Smith's Estate v. Commissioner of Internal Revenue, 168 F.2d 431 (6th Cir. 1948)

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US Court of Appeals for the Sixth Circuit - 168 F.2d 431 (6th Cir. 1948)
June 7, 1948

168 F.2d 431 (1948)


Nos. 10467, 10610.

Circuit Court of Appeals, Sixth Circuit.

June 7, 1948.

*432 F. E. Hagler, of Memphis, Tenn. (H. H. Honnoll and F. E. Hagler, both of Memphis, Tenn., on the brief; Hagler & Lowrance, of Memphis, Tenn., of counsel), for petitioner.

Fred E. Youngman, of Washington, D. C. (Theron Lamar Caudle, Sewall Key, Robert N. Anderson and Morton K. Rothschild, all of Washington, D. C., and Ward Hudgins and A. O. Denning, both of Nashville, Tenn., on the brief), for respondent.

Before MARTIN, McALLISTER and MILLER, Circuit Judges.

MILLER, Circuit Judge

The Executor of the Estate of Hugh C. Smith, deceased, appeals in Case No. 10,610 from a judgment of the District Court which dismissed its claim against the Collector of Internal Revenue for refund of taxes in the amount of $15,418.28 paid for income and defense tax liability for the year 1940. In Case No. 10,467, the Executor and Trustee under the Will of Hugh Smith, deceased, seeks a review of the judgment of the Tax Court sustaining an income tax deficiency assessment of the Commissioner of Internal Revenue in the amount of $63,625.32 for the taxable year 1941. As both proceedings arise under the same will, and out of similar facts, involving different years, they were heard together in this Court.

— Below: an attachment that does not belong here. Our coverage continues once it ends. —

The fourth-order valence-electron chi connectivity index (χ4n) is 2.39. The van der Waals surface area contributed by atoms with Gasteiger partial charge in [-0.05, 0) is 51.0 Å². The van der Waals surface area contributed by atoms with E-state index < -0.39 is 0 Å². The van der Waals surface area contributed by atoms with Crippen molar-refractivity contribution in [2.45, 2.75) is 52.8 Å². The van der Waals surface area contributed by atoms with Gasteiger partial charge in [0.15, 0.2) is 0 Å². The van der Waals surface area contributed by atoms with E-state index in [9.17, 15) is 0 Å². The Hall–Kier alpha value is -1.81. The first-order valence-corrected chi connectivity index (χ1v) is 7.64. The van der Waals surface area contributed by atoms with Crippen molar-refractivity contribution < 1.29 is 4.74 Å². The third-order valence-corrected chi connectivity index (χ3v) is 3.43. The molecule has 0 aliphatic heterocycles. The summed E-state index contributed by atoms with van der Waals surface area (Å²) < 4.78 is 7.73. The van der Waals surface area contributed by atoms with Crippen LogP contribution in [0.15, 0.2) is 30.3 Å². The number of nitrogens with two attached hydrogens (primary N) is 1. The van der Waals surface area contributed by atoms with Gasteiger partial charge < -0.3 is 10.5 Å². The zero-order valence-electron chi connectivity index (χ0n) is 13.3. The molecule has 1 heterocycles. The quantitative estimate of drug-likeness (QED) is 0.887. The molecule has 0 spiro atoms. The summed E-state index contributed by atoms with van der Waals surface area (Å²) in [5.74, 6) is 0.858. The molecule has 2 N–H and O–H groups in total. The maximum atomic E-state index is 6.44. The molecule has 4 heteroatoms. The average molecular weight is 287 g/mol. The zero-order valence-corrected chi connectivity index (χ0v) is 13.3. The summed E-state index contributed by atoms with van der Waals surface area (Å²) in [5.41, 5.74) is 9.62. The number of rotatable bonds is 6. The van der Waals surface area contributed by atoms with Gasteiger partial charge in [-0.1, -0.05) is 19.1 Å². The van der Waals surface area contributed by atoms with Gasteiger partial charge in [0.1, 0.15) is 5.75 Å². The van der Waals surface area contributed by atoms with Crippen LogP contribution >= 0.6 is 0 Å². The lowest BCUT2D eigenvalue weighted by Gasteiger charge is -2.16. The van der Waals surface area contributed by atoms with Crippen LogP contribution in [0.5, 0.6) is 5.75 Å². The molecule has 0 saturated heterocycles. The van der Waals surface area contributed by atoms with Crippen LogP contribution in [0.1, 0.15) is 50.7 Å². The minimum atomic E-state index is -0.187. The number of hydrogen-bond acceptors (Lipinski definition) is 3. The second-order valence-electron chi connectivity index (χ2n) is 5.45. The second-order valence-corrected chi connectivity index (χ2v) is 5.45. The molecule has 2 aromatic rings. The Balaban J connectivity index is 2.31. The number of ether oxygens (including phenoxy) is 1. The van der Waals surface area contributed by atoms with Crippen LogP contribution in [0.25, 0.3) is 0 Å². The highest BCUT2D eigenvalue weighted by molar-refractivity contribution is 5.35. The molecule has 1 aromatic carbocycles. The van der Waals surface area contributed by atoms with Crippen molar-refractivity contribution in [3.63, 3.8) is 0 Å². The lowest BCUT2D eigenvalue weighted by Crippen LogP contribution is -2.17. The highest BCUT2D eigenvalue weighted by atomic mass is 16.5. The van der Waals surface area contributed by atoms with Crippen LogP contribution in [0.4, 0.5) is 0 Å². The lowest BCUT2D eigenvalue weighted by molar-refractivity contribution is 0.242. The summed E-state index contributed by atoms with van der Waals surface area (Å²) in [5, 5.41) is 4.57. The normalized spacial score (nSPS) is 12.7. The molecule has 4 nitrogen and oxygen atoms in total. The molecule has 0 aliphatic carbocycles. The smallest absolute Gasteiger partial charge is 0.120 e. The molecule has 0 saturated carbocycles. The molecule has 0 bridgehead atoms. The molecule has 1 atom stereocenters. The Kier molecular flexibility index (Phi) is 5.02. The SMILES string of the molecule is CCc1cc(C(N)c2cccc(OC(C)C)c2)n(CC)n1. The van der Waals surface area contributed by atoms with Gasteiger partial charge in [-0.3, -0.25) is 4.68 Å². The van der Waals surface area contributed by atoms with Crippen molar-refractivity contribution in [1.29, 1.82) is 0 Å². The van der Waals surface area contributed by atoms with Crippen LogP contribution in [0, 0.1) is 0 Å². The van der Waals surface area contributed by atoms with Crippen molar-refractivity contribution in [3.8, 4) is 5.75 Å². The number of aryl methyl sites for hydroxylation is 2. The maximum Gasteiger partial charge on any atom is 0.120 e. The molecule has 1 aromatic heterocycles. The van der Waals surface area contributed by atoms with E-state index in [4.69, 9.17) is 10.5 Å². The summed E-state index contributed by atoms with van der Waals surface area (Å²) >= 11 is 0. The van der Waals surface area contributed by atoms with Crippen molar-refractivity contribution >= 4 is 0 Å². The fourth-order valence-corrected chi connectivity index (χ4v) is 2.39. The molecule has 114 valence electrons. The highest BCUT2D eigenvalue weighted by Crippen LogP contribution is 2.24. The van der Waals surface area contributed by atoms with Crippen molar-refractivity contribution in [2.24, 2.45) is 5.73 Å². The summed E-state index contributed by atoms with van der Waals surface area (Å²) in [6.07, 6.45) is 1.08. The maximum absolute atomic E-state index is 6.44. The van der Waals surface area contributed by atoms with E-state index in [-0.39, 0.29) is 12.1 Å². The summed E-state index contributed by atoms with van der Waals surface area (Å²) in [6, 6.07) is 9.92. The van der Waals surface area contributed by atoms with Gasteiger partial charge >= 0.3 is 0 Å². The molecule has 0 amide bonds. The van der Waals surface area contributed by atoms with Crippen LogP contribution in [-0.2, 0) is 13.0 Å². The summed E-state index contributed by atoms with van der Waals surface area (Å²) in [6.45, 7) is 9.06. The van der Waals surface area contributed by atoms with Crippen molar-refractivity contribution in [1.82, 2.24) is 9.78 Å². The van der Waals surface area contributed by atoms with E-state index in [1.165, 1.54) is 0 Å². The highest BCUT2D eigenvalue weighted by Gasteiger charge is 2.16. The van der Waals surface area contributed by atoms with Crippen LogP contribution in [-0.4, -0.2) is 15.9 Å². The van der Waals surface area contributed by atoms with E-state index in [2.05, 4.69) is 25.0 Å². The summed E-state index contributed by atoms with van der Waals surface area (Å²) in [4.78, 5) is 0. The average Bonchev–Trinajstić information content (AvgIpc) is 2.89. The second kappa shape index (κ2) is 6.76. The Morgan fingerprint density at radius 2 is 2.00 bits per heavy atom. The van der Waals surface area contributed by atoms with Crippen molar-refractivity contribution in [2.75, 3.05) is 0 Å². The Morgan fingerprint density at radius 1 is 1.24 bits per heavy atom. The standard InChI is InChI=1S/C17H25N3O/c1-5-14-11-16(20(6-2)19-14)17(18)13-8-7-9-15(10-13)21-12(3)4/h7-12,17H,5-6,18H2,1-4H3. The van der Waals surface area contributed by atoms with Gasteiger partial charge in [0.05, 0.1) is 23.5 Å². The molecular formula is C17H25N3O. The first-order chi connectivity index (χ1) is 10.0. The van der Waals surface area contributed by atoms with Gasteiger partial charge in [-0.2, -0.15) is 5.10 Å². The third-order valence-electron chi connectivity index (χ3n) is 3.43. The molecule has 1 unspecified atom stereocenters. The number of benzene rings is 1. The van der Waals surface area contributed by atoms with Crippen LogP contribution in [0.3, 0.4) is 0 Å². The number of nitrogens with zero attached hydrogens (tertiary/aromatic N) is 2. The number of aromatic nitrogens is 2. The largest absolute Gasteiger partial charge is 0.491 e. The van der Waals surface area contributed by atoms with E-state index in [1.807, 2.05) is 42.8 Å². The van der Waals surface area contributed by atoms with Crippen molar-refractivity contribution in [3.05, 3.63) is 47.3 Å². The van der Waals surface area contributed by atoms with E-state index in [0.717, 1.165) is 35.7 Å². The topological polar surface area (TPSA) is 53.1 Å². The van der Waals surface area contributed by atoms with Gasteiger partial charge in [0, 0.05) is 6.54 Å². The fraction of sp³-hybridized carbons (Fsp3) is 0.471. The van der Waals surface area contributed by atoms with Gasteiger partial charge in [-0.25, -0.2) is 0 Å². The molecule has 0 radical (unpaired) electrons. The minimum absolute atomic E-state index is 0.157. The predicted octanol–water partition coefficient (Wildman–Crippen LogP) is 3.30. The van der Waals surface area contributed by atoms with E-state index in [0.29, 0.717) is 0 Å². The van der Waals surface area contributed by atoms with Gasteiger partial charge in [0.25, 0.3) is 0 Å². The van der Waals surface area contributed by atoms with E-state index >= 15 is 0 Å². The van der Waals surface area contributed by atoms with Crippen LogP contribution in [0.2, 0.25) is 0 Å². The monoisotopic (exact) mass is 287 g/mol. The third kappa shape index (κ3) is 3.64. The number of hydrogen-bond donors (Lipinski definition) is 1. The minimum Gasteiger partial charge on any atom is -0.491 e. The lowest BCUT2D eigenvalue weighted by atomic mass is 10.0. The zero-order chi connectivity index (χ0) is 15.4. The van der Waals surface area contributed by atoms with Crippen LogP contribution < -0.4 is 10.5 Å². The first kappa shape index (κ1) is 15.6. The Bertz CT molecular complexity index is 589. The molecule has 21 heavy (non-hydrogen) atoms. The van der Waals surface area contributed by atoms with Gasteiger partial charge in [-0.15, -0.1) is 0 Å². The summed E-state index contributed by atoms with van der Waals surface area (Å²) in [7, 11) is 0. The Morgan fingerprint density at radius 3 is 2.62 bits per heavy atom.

Hugh C. Smith died testate on August 25, 1940, leaving a widow, but no issue. On September 3, 1940, letters testamentary were issued by the Chancery Court of Obion County, Tennessee, to the First National Bank of Memphis as Executor and Trustee under the will. The will after directing the payment of all debts and expenses, devising and bequeathing the home place and household effects to his wife, and making specific cash bequests totaling $26,000, provided in part as follows:

"Third. All the residue of my estate, both real and personal, I devise and bequeath in trust to the First National Bank of Memphis, as Trustee, to be held and managed by it, and subject to the following conditions:

"From the net income derived from my estate, the Trustee is to pay my wife, Laura, *433 the sum of Six Hundred ($600) Dollars per month during her life, and to my brother Romaldus J. Smith and my sister, Eileen Smith Cowhig, the sum of Three Hundred ($300.00) Dollars per month, each during their lifetime. * * *

"After the payment of all inheritance taxes, both Federal and State, the Trustee is not to be limited in the distribution of the net income to the amounts above stated, but is to distribute the entire net income to my wife and my said brother and sister, or their children, in the event of their deaths before the termination of this trust, in the same proportion as is herein provided, but never less than the amounts hereinabove stated; i.e., the amount of income to be paid my wife in any event to be twice the amount paid to my brother and sister, or their heirs.

"Fourth. * * *

"Fifth. This trust hereby established shall continue so long as my wife or any of my said brothers or sisters shall live, and upon the death of the last one of them, the said trust shall cease, and my entire estate to be divided into six parts, and the title thereto vested absolutely in the issue per stirpes of Romaldus J. Smith, Eugene A. Smith, Eileen Smith Cowhig, Joel G. Smith, Mary Smith Mooty and Lilla Smith Turner.

* * * * * *

"Tenth. All inheritance and succession taxes are to be paid by my executor or trustee out of the residuary estate, and shall not be charged to the individual shares of any beneficiary."